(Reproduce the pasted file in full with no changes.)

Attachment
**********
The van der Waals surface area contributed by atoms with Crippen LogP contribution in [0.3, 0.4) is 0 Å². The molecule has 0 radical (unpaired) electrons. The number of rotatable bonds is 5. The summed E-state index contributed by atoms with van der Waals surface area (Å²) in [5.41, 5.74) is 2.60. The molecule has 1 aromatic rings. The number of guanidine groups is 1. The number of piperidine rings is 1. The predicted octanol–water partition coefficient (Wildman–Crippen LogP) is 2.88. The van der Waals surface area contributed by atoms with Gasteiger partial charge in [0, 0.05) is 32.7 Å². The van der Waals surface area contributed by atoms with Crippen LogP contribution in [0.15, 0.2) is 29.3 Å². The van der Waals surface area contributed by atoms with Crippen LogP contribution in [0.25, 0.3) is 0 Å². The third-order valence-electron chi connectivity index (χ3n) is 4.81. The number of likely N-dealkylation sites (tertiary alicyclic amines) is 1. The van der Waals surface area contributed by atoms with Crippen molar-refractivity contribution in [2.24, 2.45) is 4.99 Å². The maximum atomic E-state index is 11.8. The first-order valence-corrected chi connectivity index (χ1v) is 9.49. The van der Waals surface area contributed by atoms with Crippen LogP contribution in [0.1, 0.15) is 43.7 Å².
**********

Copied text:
The van der Waals surface area contributed by atoms with Crippen LogP contribution in [0.3, 0.4) is 0 Å². The molecule has 0 radical (unpaired) electrons. The number of rotatable bonds is 5. The summed E-state index contributed by atoms with van der Waals surface area (Å²) in [5.41, 5.74) is 2.60. The molecule has 1 aromatic rings. The number of guanidine groups is 1. The number of piperidine rings is 1. The predicted octanol–water partition coefficient (Wildman–Crippen LogP) is 2.88. The van der Waals surface area contributed by atoms with Gasteiger partial charge in [0, 0.05) is 32.7 Å². The van der Waals surface area contributed by atoms with Crippen LogP contribution in [0.15, 0.2) is 29.3 Å². The van der Waals surface area contributed by atoms with Crippen LogP contribution in [0.25, 0.3) is 0 Å². The third-order valence-electron chi connectivity index (χ3n) is 4.81. The number of likely N-dealkylation sites (tertiary alicyclic amines) is 1. The van der Waals surface area contributed by atoms with Crippen molar-refractivity contribution in [2.24, 2.45) is 4.99 Å². The maximum atomic E-state index is 11.8. The first-order valence-corrected chi connectivity index (χ1v) is 9.49. The van der Waals surface area contributed by atoms with Crippen LogP contribution in [0.1, 0.15) is 43.7 Å².